How to transfer prescriptions the right way

by | Jul 10, 2017 | Pharmacy Law

On 2 December 2015, the Parliament strengthened the rules relating to claims for pharmaceutical benefits under the National Health Act (Determination). The Determination provides that approved pharmacists must not make a claim for payment from the Commonwealth in relation to the supply of a pharmaceutical benefit unless it was supplied at or from approved premises for the pharmacist.

As a result, we have received several queries from pharmacists that do own more than one pharmacy about the implications of having a prescription transferred from one of their unapproved pharmacy premises to one of their approved pharmacy premises.

So, can you transfer prescriptions?

The answer to this question is that the Determination allows these types of claims so long as:

  1. The pharmaceutical benefit is being held at the approved premises
  2. The prescription for the pharmaceutical benefit is being transferred to the approved premises before dispensing
  3. The pharmaceutical benefit is being dispensed at the approved premises by the approved pharmacist who is claiming the benefit
  4. The pharmaceutical benefit is being supplied at or from the approved premises, and
  5. The claim is being made from the approved premises.

To not inconvenience their customers in requiring them to pick up their prescribed items from the approved pharmacy, you may choose to have the prescribed items delivered directly to your customers’ homes from your approved pharmacy premises.

Online pharmacies do it and it generally seems to be acceptable under the National Health Act and the Determination. There are, however, some things you will need to be aware of when delivering any form of medication to your customer’s home.

What are those things?

If you are supplying medications indirectly to a patient, it is important that you comply with all relevant State or Territory, and Commonwealth legislation, in particular, any laws relating to controlled drugs and drugs of dependence, the Pharmacy Board of Australia’s Guidelines for Dispensing of Medicines and established practice and quality assurance standards.

In addition, you should also be aware of the following implications when delivering medications to your customers’ homes from your approved pharmacy premises:

  • Prescription-only medicines may be dispensed only on presentation of an original physical prescription signed by hand by a doctor holding an Australian provider number. Online pharmacies have attempted to deal with this by requiring the prescription to be posted to the pharmacy or handed to the courier in return for the medicine. You should, therefore, ensure that the original prescription is transferred to your approved pharmacy before the medication is dispensed.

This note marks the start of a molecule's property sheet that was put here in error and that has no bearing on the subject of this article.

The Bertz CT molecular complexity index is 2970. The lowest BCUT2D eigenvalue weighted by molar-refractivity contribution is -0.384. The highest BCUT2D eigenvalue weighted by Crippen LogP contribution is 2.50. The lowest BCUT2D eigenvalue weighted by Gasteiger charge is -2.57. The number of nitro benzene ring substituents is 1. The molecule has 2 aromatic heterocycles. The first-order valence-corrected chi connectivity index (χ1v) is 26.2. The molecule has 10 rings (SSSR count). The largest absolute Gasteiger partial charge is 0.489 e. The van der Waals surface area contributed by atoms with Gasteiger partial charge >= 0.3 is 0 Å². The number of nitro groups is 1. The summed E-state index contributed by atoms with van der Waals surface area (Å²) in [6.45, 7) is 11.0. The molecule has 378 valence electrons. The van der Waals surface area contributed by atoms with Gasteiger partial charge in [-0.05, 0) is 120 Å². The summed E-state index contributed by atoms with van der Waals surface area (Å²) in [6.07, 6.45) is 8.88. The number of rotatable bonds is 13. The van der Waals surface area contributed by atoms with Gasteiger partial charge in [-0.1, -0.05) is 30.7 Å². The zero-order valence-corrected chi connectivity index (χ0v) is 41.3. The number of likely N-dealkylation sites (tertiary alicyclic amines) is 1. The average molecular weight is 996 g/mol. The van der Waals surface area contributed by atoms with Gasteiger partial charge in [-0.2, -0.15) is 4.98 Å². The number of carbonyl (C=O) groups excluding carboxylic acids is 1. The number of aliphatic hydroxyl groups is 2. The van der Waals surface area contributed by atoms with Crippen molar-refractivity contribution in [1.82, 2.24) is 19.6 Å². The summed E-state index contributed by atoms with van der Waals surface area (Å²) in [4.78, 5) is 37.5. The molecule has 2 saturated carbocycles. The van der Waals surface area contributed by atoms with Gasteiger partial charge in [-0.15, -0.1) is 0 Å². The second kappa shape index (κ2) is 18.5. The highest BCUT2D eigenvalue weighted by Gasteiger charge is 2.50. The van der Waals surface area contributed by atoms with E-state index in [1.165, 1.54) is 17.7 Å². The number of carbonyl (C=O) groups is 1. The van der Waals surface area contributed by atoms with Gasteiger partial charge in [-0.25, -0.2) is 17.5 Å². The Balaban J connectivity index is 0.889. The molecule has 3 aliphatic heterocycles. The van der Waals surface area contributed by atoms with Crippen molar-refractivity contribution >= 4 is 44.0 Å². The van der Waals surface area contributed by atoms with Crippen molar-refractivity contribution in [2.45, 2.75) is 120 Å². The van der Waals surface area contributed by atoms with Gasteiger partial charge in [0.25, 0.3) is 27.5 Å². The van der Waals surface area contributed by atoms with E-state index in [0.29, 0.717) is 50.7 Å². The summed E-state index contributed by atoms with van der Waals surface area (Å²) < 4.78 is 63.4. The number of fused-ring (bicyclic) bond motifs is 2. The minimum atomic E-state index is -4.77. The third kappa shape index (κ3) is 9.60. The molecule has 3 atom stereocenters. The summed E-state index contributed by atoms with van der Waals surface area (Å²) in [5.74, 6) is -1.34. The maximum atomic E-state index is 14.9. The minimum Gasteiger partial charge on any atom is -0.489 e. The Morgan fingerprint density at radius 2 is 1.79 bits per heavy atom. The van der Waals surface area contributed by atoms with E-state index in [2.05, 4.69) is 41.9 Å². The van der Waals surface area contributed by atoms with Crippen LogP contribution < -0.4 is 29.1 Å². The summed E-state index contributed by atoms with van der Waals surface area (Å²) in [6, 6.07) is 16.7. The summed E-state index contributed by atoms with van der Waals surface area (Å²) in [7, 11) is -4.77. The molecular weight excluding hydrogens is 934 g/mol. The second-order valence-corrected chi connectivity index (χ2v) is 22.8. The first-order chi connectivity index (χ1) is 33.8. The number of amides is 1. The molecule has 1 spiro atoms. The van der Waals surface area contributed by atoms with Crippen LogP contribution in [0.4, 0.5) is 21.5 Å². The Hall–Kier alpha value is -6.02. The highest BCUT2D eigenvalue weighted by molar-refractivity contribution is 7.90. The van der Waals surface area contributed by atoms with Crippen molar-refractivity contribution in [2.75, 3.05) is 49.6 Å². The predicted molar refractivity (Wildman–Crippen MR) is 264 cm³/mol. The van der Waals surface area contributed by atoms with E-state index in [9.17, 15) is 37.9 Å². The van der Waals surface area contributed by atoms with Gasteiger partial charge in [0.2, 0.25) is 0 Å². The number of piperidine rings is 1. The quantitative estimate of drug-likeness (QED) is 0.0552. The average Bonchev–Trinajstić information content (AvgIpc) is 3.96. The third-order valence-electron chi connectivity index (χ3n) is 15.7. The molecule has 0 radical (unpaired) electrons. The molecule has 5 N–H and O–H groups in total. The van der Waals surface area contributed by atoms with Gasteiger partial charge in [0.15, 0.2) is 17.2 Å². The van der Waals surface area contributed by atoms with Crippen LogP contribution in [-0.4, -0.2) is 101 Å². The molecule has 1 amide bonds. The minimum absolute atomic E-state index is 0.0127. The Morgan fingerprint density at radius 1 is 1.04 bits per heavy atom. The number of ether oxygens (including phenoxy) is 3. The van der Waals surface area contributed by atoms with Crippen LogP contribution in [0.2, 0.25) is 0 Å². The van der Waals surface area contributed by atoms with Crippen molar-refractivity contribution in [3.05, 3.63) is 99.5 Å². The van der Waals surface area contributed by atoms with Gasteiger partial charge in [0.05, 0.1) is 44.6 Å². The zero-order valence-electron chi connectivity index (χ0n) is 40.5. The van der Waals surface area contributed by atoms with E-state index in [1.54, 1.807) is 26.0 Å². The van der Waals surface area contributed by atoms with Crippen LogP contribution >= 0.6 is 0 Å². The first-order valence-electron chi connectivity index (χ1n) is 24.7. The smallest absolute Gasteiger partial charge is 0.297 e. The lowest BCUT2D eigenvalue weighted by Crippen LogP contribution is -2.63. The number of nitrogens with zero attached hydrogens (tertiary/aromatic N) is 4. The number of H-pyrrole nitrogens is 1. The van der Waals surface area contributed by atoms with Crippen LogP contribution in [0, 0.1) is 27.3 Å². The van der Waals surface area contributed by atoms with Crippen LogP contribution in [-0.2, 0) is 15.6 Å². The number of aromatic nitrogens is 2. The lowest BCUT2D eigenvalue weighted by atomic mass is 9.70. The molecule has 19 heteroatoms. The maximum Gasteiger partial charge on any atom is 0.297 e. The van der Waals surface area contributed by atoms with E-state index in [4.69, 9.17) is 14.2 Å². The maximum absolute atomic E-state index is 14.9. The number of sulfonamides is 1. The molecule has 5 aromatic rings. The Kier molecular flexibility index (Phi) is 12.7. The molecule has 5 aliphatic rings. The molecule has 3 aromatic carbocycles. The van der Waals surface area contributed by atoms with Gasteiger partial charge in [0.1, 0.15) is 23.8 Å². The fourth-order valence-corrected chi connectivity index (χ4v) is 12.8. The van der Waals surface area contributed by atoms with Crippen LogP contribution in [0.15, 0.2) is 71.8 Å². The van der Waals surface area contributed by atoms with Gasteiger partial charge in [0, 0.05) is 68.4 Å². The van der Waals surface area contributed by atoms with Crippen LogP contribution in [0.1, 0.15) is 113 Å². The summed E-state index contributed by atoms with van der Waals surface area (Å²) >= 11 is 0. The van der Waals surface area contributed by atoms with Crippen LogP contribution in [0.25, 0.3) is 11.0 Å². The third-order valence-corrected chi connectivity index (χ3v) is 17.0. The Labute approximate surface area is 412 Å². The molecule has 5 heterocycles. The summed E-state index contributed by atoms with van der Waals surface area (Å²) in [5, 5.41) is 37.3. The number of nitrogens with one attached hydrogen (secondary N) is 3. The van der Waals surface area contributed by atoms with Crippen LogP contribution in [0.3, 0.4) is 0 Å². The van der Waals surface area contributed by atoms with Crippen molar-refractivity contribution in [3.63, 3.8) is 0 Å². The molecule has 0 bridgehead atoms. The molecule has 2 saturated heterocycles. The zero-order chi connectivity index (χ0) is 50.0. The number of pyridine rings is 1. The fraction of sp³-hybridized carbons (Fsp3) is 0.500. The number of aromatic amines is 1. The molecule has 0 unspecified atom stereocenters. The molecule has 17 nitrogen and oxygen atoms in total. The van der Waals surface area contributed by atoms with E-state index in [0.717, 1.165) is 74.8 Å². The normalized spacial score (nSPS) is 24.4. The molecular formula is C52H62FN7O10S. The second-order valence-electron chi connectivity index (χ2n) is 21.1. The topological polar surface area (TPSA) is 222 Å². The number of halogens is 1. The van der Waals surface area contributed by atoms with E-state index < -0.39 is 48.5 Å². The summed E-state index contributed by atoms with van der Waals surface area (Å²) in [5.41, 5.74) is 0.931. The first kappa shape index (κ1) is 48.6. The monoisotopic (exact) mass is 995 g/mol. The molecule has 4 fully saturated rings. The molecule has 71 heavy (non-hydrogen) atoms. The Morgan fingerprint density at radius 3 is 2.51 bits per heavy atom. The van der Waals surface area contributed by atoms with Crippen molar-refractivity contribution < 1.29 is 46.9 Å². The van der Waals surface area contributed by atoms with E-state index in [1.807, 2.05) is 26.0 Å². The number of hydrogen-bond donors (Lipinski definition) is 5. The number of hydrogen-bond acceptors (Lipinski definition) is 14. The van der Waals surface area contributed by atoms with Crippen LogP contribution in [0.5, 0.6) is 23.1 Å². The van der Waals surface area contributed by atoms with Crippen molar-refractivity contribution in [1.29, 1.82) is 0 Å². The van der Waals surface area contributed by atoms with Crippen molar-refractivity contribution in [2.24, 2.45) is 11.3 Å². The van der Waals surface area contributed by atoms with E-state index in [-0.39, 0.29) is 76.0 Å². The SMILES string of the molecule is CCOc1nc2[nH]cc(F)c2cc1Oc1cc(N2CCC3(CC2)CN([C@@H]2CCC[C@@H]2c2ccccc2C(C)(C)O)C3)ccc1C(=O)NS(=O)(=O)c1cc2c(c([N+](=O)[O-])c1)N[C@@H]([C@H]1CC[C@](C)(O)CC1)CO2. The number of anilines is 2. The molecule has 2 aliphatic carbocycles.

• Further, a customer receiving a pharmaceutical benefit item must sign and date a receipt for it. If the customer is not the patient, the customer must also endorse the PBS prescription or repeat authorisation with his/her address.

Since the pharmaceutical benefit will be delivered to the customers’ homes, obtaining a signed receipt may not be practical in every case. Where a signed receipt cannot be obtained, the pharmacist must certify on the PBS prescription or repeat authorisation that the benefit has been supplied, and write the date of supply and details of how it was delivered. For example, if a pharmaceutical benefit was delivered to a patient on 1 April 2015, the pharmacist should write: “Certified supplied – delivered to patient 1 April 2015 (name of pharmacist) (signature of pharmacist) (date of certification)”.

Please note in this regard that only the pharmacist approved to supply pharmaceutical benefits can certify supply.

  • In addition, a customer’s Medicare card number and concession card number should be recorded and verified before dispensing PBS medications. This could potentially be done by providing to the approved pharmacy a copy of the Medicare card and any concession card when transferring the original prescription to it.

Finally, if you choose to go down this route, it is important that you openly disclose to your customers that the pharmaceutical benefit will be transferred to, dispensed at and supplied from your approved premises.

What happens if I do not comply?

Where there is evidence of a breach of the provisions contained in the Determination, the Secretary of the Department of Health or the Minister for Health may refer the matter to the Pharmaceutical Services Committee of Inquiry for investigation.
The Committee will then investigate suspected abuse of the above-mentioned conditions, following which the Committee may provide a report to the Minister for Health with a series of recommendations.

Based on this report, the Minister may choose to do the following:
recover the monies obtained by falsely claiming pharmaceutical benefits;
suspend or revoke approval; and/or
prosecute for a criminal offence under the National Health Act or the Criminal Code.

How to avoid penalties and negative consequences?

To avoid these negative consequences you should ensure that you comply with all relevant legislation. If you are unsure about any of the provisions under the National Health Act and the Determination contact one of our Pharmacy Law Experts.